Serials have been around for a very long time – from Dickens’ and Dumas’ novels and 1930s radio plays to The Wheel of Time and Netflix, people have consumed stories in a continuous format for centuries. The precise form that popular serials take tends to reflect the society the content is created in. Today’s world demands constant movement and competition, and the stories we consume should respond to that.
For me, the ideal length of a shot of escapism depends on the total number of hours I am expected to waste on the show. There is simply not enough time as a student for 90s or noughties style 23-episode arcs. Many a TV show, from Charmed (which is finally on Netflix – I can feel like I’m 10 again!) and Once Upon a Time (hardly watchable by now, but I’ve committed to it) to The Vampire Diaries (a guilty pleasure) and Elementary (in my opinion, the best recent revival of the Holmes story) would benefit from being cut by half.
The rise of streaming services should spell the eventual death of the filler episode, and I only wish this change would come sooner rather than later. A perfect series would be between ten and thirteen episodes. The length of the episode itself matters less, but is also important: although Netflix makes it very easy to just stop an episode whenever and come back to it later, it's always tempting to watch in one go. And squeezing in an hour long episode just isn't really feasible.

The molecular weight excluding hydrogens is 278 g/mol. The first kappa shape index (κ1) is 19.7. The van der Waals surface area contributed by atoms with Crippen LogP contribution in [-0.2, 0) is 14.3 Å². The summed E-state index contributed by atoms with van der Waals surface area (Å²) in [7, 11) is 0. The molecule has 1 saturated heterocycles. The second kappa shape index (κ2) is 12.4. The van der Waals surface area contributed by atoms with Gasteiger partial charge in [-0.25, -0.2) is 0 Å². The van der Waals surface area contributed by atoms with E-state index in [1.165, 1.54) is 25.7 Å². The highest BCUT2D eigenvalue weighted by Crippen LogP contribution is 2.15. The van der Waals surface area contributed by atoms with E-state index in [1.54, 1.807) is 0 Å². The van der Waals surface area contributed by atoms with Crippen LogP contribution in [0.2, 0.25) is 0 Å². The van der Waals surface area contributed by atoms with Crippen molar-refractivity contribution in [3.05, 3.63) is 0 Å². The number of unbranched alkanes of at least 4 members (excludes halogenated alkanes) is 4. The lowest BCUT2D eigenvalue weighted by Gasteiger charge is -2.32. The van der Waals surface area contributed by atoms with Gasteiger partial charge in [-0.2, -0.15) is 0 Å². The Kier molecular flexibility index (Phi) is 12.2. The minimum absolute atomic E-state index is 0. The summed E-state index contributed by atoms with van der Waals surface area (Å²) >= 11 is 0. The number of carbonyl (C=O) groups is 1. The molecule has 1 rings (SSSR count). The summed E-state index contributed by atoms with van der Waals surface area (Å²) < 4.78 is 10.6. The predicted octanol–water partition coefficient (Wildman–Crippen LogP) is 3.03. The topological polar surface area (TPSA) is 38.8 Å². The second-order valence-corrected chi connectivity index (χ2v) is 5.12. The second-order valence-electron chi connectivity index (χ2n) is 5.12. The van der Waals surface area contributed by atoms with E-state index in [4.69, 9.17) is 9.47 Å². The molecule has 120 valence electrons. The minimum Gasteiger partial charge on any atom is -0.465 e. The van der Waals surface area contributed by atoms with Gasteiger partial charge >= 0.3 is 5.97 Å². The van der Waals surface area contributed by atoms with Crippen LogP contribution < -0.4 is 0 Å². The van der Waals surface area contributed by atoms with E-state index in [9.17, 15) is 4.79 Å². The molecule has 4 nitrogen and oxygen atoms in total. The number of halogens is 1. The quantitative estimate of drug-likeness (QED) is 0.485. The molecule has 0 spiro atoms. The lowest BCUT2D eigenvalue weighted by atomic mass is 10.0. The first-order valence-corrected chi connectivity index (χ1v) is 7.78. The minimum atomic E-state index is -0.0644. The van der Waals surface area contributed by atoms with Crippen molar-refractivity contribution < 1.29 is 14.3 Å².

If it’s a ten episode series, and especially if it doesn’t come out all at once, I am happy to tolerate 50-55 minutes per week. If I am expected to sit through 12 or 13 of them, and especially if they are all temptingly dumped on me at once, I would greatly appreciate not spending more than 40-45 minutes on each individual one The less temptation, the better. And no adverts!